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Un-Sung Heroes, Unfilled Coffers

Un-Sung Heroes, Unfilled Coffers

Today, the 73rd session of the United Nations General Assembly opens in New York. So let’s ask a simple question: what good is the United Nations?


After all, the Security Council (UNSC) often seems like an anachronistic theater of obstruction where permanent members selected 70 years ago veto each other’s proposals for sport. Washington and Moscow have done so almost 200 times to protect their own interests.

Even when the UNSC does pass meaningful resolutions they are often spottily enforced or openly flouted – as people in Rwanda, Bosnia, Darfur, Palestine, and North Korea can all grimly attest. No doubt it’s better to have a forum for great power discussion than not, but you could be forgiven for thinking that this one isn’t quite fit for purpose.

But the United Nations is much more than the headline-grabbing Security Council.

The UN oversees half a dozen agencies that are dedicated to eradicating disease, hunger, and poverty all over the world.

The World Food Program, for example, helps to feed 80 million people a year, mostly in war zones. UNICEF offered life-saving treatment to 4 million children for severe malnutrition in 2017. The UN Refugee agency provides assistanceto more than 60 million people in 128 countries.

These agencies help vulnerable people in places where national governments either can’t or won’t act. In fact, even US National Security Adviser John Bolton – who never met an international organization he didn’t want to kick in the teeth – once went on record supporting their work.

Here’s the problem: those agencies are running short on cash as countries fail to pay their dues. Earlier this year, UN Secretary General Antonio Guterres warned of an unprecedented funding shortfall of $139 million, even after US-backed budget cuts.

You’ll almost certainly read about Security Council fireworks in the coming days – but the quieter drama, which affects many more people, will be whether Mr. Guterres is able to secure the funding that his agencies desperately need.

Carbon has a bad rep, but did you know it's a building block of life? As atoms evolved, carbon trapped in CO2 was freed, giving way to the creation of complex molecules that use photosynthesis to convert carbon to food. Soon after, plants, herbivores, and carnivores began populating the earth and the cycle of life began.

Learn more about how carbon created life on Earth in the second episode of Eni's Story of CO2 series.

As we enter the homestretch of the US presidential election — which is set to be the most contentious, and possibly contested, in generations — Americans are also voting on 35 seats up for grabs in a battle for the control of the Senate. The 100-member body is currently held 53-47 by the Republican Party, but many individual races are wide open, and the Democrats are confident they can flip the upper chamber of Congress.

Either way, the result will have a profound impact not only on domestic policy, but also on US foreign relations and other issues with global reach. Here are a few areas where what US senators decide reverberates well beyond American shores.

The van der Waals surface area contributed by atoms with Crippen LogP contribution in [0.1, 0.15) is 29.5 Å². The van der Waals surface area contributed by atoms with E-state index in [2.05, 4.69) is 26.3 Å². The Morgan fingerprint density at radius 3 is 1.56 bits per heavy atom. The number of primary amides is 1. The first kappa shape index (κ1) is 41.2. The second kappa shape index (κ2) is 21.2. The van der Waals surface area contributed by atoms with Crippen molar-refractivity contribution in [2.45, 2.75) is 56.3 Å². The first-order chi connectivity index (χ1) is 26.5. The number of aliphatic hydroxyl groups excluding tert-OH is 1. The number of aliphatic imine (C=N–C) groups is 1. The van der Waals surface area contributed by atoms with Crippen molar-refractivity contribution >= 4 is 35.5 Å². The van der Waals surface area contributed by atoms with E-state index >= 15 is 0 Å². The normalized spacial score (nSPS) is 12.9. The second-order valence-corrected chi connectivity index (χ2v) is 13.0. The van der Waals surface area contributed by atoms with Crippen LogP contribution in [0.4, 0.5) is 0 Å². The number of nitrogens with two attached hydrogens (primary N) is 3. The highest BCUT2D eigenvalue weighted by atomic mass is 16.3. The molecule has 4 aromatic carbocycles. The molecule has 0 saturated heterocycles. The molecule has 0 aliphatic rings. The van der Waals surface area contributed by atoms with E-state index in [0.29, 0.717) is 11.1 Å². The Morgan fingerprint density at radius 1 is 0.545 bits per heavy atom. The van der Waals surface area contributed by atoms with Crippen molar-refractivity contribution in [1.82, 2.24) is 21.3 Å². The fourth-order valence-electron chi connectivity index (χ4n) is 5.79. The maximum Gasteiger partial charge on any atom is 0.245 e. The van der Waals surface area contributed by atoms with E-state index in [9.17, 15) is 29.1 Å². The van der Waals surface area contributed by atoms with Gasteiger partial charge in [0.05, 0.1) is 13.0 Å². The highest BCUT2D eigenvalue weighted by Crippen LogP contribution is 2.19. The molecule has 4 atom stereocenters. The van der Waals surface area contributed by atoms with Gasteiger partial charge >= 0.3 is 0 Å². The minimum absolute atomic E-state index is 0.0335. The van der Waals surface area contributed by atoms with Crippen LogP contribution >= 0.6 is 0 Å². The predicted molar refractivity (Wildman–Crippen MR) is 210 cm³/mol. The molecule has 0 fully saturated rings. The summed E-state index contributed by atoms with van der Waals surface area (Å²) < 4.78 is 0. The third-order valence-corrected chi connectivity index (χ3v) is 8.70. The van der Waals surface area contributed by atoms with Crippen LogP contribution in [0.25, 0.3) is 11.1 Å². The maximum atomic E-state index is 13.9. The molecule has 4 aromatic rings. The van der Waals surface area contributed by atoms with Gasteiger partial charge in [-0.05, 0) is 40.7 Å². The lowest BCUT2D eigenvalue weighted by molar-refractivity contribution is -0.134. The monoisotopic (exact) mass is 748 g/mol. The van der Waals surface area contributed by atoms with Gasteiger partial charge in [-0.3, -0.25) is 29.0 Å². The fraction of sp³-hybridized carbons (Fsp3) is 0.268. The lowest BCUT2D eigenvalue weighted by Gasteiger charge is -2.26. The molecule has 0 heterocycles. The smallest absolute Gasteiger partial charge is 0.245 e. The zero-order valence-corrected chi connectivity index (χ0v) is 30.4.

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On September 23, GZERO Media — in partnership with Microsoft and Eurasia Group — gathered global experts to discuss global recovery from the coronavirus pandemic in a livestream panel. Our panel for the discussion Crisis Response & Recovery: Reimagining while Rebuilding, included:

  • Brad Smith, President, Microsoft
  • Ian Bremmer, President and Founder, Eurasia Group & GZERO Media
  • Jeh Johnson, Partner, Paul, Weiss, Rifkind, Wharton & Garrison, LLP and former Secretary of Homeland Security.
  • John Frank, Vice President, UN Affairs at Microsoft
  • Susan Glasser, staff writer and Washington columnist, The New Yorker (moderator)

Special appearances by UN Secretary-General António Guterres, European Central Bank chief Christine Lagarde, and comedian/host Trevor Noah.

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Jon Lieber, who leads Eurasia Group's coverage of political and policy developments in Washington, offers insights on the Supreme Court vacancy:

Will Senate Republicans, who stopped a Supreme Court nomination in 2016, because it was too close to an election, pay a political price for the change in tactics this time around?

Not only do I think they won't pay a political price, I think in many cases, they're going to benefit. Changing the balance of power on the Supreme Court has been a career-long quest for many conservatives and many Republicans. And that's why you've seen so many of them fall in line behind the President's nomination before we even know who it is.

At this point, do Senate Democrats have any hope of stopping President Trump from filling the ninth seat on the Supreme Court?

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In a special GZERO Media livestream on global response and recovery amid the COVID-19 pandemic, Eurasia Group & GZERO Media president Ian Bremmer discussed the difference between Europe's unified approach to economic stimulus and the deeply divided and political nature of the current conversation in the US. While initial stimulus support was bipartisan, there is little chance of Democrats and Republicans coming together again ahead of the November 3 presidential election. "It's red state versus blue state. President Trump's saying that coronavirus isn't so bad if you take the blue states out. He's president of the blue states, you can't take the blue states out," Bremmer told moderator Susan Glasser of The New Yorker.

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Panel: How will the world recover from COVID-19?

UNGA Livestream